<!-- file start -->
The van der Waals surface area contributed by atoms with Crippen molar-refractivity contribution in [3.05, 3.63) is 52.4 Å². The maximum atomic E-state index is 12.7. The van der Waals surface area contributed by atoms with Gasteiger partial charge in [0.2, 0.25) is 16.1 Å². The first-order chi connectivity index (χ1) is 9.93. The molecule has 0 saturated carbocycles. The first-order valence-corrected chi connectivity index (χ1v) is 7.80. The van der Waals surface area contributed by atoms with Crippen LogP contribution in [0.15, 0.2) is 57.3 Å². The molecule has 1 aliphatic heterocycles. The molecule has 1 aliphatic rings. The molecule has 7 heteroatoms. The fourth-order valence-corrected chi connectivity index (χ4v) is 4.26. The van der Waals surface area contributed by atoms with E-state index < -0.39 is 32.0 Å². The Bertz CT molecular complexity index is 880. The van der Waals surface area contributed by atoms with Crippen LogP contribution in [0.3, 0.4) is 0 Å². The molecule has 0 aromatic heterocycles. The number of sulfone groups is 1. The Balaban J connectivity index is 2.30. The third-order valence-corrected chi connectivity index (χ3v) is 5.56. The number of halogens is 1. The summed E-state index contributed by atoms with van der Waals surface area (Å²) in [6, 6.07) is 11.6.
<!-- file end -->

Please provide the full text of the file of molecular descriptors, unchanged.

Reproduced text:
The van der Waals surface area contributed by atoms with Crippen molar-refractivity contribution in [3.05, 3.63) is 52.4 Å². The maximum atomic E-state index is 12.7. The van der Waals surface area contributed by atoms with Gasteiger partial charge in [0.2, 0.25) is 16.1 Å². The first-order chi connectivity index (χ1) is 9.93. The molecule has 0 saturated carbocycles. The first-order valence-corrected chi connectivity index (χ1v) is 7.80. The van der Waals surface area contributed by atoms with Crippen LogP contribution in [0.15, 0.2) is 57.3 Å². The molecule has 1 aliphatic heterocycles. The molecule has 1 aliphatic rings. The molecule has 7 heteroatoms. The fourth-order valence-corrected chi connectivity index (χ4v) is 4.26. The van der Waals surface area contributed by atoms with E-state index < -0.39 is 32.0 Å². The Bertz CT molecular complexity index is 880. The van der Waals surface area contributed by atoms with Crippen LogP contribution in [0.3, 0.4) is 0 Å². The molecule has 0 aromatic heterocycles. The number of sulfone groups is 1. The Balaban J connectivity index is 2.30. The third-order valence-corrected chi connectivity index (χ3v) is 5.56. The number of halogens is 1. The summed E-state index contributed by atoms with van der Waals surface area (Å²) in [6, 6.07) is 11.6.